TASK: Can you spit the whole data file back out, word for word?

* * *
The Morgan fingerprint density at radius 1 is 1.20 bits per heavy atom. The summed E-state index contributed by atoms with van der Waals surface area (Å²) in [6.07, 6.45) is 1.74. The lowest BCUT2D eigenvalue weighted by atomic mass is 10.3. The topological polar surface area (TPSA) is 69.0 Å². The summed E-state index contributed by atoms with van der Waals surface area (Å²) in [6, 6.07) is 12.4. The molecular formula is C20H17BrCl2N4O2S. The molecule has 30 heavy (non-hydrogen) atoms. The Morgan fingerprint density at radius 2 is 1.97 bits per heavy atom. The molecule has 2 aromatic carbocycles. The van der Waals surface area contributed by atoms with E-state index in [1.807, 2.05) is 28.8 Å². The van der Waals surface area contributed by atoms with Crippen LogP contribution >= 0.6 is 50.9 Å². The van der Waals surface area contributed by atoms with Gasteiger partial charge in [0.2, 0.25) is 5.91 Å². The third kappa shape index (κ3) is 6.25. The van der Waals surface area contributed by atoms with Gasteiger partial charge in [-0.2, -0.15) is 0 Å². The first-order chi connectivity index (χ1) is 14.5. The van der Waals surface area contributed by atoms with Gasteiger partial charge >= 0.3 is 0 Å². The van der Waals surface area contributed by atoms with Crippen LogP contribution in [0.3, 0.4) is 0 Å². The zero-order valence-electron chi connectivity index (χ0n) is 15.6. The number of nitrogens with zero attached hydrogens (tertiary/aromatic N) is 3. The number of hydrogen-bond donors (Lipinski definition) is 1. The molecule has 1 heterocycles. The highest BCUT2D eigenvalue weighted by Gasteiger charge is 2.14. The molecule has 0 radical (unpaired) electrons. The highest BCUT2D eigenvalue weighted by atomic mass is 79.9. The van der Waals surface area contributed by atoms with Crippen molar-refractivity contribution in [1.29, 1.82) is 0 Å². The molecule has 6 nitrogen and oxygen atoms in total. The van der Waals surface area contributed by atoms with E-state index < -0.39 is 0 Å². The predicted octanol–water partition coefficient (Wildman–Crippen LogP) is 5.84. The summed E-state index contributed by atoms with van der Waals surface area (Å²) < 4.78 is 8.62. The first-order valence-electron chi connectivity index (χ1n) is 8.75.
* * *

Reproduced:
The Morgan fingerprint density at radius 1 is 1.20 bits per heavy atom. The summed E-state index contributed by atoms with van der Waals surface area (Å²) in [6.07, 6.45) is 1.74. The lowest BCUT2D eigenvalue weighted by atomic mass is 10.3. The topological polar surface area (TPSA) is 69.0 Å². The summed E-state index contributed by atoms with van der Waals surface area (Å²) in [6, 6.07) is 12.4. The molecular formula is C20H17BrCl2N4O2S. The molecule has 30 heavy (non-hydrogen) atoms. The Morgan fingerprint density at radius 2 is 1.97 bits per heavy atom. The molecule has 2 aromatic carbocycles. The van der Waals surface area contributed by atoms with E-state index in [1.807, 2.05) is 28.8 Å². The van der Waals surface area contributed by atoms with Crippen LogP contribution >= 0.6 is 50.9 Å². The van der Waals surface area contributed by atoms with Gasteiger partial charge in [0.2, 0.25) is 5.91 Å². The third kappa shape index (κ3) is 6.25. The van der Waals surface area contributed by atoms with Gasteiger partial charge in [-0.2, -0.15) is 0 Å². The first-order chi connectivity index (χ1) is 14.5. The van der Waals surface area contributed by atoms with Gasteiger partial charge >= 0.3 is 0 Å². The van der Waals surface area contributed by atoms with Crippen LogP contribution in [0.3, 0.4) is 0 Å². The zero-order valence-electron chi connectivity index (χ0n) is 15.6. The number of nitrogens with zero attached hydrogens (tertiary/aromatic N) is 3. The number of hydrogen-bond donors (Lipinski definition) is 1. The molecule has 1 heterocycles. The highest BCUT2D eigenvalue weighted by Gasteiger charge is 2.14. The molecule has 0 radical (unpaired) electrons. The highest BCUT2D eigenvalue weighted by atomic mass is 79.9. The van der Waals surface area contributed by atoms with Crippen molar-refractivity contribution in [1.29, 1.82) is 0 Å². The molecule has 6 nitrogen and oxygen atoms in total. The van der Waals surface area contributed by atoms with E-state index < -0.39 is 0 Å². The predicted octanol–water partition coefficient (Wildman–Crippen LogP) is 5.84. The summed E-state index contributed by atoms with van der Waals surface area (Å²) < 4.78 is 8.62. The first-order valence-electron chi connectivity index (χ1n) is 8.75.